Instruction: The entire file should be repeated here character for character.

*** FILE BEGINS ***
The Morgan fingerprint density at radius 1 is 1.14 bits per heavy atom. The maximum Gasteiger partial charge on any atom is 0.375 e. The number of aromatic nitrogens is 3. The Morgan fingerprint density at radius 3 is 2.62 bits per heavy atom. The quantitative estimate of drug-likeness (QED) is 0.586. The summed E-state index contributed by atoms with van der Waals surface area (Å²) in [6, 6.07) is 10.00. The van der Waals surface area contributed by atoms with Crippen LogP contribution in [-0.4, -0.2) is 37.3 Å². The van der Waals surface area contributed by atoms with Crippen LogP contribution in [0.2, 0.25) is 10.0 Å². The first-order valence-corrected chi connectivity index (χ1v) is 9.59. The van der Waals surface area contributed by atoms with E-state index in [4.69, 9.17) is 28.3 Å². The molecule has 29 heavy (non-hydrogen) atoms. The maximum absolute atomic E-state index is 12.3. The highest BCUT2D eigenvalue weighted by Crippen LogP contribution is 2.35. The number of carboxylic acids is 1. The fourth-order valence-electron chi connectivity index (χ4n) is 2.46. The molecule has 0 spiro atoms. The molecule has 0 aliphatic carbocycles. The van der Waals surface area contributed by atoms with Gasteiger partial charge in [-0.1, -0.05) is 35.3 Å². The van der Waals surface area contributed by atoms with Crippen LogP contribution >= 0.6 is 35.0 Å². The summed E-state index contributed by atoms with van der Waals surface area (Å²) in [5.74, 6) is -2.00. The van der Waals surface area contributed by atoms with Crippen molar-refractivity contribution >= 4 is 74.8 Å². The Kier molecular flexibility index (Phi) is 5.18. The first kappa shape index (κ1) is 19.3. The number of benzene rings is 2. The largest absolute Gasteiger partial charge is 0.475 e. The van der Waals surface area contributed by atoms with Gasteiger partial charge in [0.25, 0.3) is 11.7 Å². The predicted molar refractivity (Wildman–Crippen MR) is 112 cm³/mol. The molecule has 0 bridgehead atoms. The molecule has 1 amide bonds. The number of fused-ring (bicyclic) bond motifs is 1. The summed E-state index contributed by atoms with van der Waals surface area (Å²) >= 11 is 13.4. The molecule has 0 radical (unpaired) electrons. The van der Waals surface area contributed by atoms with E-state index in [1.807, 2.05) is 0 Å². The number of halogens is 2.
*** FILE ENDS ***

The Morgan fingerprint density at radius 1 is 1.14 bits per heavy atom. The maximum Gasteiger partial charge on any atom is 0.375 e. The number of aromatic nitrogens is 3. The Morgan fingerprint density at radius 3 is 2.62 bits per heavy atom. The quantitative estimate of drug-likeness (QED) is 0.586. The summed E-state index contributed by atoms with van der Waals surface area (Å²) in [6, 6.07) is 10.00. The van der Waals surface area contributed by atoms with Crippen LogP contribution in [-0.4, -0.2) is 37.3 Å². The van der Waals surface area contributed by atoms with Crippen LogP contribution in [0.2, 0.25) is 10.0 Å². The first-order valence-corrected chi connectivity index (χ1v) is 9.59. The van der Waals surface area contributed by atoms with E-state index in [4.69, 9.17) is 28.3 Å². The molecule has 29 heavy (non-hydrogen) atoms. The maximum absolute atomic E-state index is 12.3. The highest BCUT2D eigenvalue weighted by Crippen LogP contribution is 2.35. The number of carboxylic acids is 1. The fourth-order valence-electron chi connectivity index (χ4n) is 2.46. The molecule has 0 spiro atoms. The molecule has 0 aliphatic carbocycles. The van der Waals surface area contributed by atoms with Gasteiger partial charge in [-0.1, -0.05) is 35.3 Å². The van der Waals surface area contributed by atoms with Crippen LogP contribution >= 0.6 is 35.0 Å². The summed E-state index contributed by atoms with van der Waals surface area (Å²) in [5.74, 6) is -2.00. The van der Waals surface area contributed by atoms with Crippen molar-refractivity contribution >= 4 is 74.8 Å². The Kier molecular flexibility index (Phi) is 5.18. The first kappa shape index (κ1) is 19.3. The number of benzene rings is 2. The largest absolute Gasteiger partial charge is 0.475 e. The van der Waals surface area contributed by atoms with Gasteiger partial charge in [0.25, 0.3) is 11.7 Å². The predicted molar refractivity (Wildman–Crippen MR) is 112 cm³/mol. The molecule has 0 bridgehead atoms. The molecule has 1 amide bonds. The number of fused-ring (bicyclic) bond motifs is 1. The summed E-state index contributed by atoms with van der Waals surface area (Å²) >= 11 is 13.4. The molecule has 0 radical (unpaired) electrons. The van der Waals surface area contributed by atoms with E-state index in [1.807, 2.05) is 0 Å². The number of halogens is 2.